Imagine a case where CSingletonApp is used in multiple applications, now you need to change the name/guid of each application, using two phase construction you can make the decision of the name to pass in InitInstance, and just call Create with correct argument. If you had the name in the constructor, you would have to new a CSingleInstance at this point.
 
I am flexible about the main function name, but if SingleInstance::Create fails, this would imply you can not create a single instance. Big Grin | :-D
 
"mMutex is a dynamically created member"
 
Because we do not know the name of it yet, we need the user to supply the base name and build the mutex name on the fly.
 
"Why not use the C++ "bool" type? It's a small thing I know"
 
May be you have not done much work with multiple threads on multiple CPU systems, you can not/should not use "bool" for synchronisation between threads, you should always use a system object, like semaphores, mutexes, events. I would suggest reading:
 
Advanced Windows NT: The Developer's Guide to the Win32 Application Programming Interface By Jeffrey M. Richter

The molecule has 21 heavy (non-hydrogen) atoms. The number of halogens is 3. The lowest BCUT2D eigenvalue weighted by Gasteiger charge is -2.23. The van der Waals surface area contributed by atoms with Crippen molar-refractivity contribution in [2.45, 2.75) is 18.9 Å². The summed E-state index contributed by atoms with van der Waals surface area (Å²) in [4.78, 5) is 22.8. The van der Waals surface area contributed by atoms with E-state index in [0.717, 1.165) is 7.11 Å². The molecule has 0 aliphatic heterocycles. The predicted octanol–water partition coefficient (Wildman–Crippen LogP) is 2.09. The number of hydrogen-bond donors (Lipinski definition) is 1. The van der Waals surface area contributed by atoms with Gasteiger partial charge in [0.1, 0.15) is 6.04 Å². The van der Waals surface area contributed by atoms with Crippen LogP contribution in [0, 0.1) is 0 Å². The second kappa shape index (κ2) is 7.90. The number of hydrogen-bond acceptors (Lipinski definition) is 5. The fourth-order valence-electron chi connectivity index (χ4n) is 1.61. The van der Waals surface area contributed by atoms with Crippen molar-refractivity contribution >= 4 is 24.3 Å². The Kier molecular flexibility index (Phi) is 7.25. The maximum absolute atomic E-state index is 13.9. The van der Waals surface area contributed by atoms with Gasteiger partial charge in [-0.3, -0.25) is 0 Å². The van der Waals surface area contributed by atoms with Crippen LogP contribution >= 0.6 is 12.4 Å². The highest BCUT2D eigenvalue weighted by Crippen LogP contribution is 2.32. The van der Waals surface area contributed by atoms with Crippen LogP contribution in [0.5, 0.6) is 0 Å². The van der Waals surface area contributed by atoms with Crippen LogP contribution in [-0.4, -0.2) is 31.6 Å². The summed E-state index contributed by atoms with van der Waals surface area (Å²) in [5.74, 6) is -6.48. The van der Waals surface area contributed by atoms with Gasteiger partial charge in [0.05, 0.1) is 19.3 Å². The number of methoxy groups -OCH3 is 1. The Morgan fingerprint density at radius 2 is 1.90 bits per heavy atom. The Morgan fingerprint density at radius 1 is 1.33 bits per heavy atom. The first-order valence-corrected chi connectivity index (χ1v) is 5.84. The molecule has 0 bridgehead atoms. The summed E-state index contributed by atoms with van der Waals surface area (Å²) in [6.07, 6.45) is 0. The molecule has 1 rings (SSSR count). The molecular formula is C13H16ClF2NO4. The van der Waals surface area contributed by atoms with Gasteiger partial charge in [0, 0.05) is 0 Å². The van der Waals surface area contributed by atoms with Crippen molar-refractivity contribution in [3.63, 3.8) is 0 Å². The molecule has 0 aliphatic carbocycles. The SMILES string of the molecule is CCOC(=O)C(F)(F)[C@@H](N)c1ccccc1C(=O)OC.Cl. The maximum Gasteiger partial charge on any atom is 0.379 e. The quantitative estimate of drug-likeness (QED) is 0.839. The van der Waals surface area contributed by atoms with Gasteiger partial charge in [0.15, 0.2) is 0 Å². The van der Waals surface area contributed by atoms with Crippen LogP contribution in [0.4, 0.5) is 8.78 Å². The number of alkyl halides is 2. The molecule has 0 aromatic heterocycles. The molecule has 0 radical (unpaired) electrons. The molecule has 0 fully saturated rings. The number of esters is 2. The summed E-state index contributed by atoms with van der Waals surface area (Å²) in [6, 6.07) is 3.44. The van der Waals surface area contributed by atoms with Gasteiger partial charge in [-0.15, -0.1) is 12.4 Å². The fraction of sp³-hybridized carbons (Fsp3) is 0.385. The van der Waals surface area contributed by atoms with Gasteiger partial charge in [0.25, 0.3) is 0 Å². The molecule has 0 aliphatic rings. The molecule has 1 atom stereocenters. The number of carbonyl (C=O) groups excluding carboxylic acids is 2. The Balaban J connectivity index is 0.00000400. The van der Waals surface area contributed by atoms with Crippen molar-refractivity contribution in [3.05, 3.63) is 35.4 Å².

"traditional (in MFC at least) to have member variables prefixed..."
 
I know, and I used to do it, but began to realize that it is better to have your own standard you can apply to any environment or language, mine is short and simple.
 
m = member
g = global
l = local
a = argument
 
I won't get into "Hungarian Notation"....
 
"MapViewOfFile can fail"
 
Nice call I will check this one and update the code.
 
"MAX_DATA length"
 
I will check this out, the data length is checked before the string copy so it is safe, but I will check the max command line length.
 
"Sleeper, and WakeUp"
 
Sleeper calls the WakeUp function so the user can override the functionality, it is entirely optional for you to call the base class in your derived handler, you could just take the new command line and leave you application in the back ground.
 
"ASSERT"
 
You could add these, personally I think they are a very dangerous trap, ASSERT's are debug only, anything that is debug only will lead to potential release mode issue, I prefer to code defensively for both debug and release.
 
Again thank you for you comments and accurate review. Smile | :)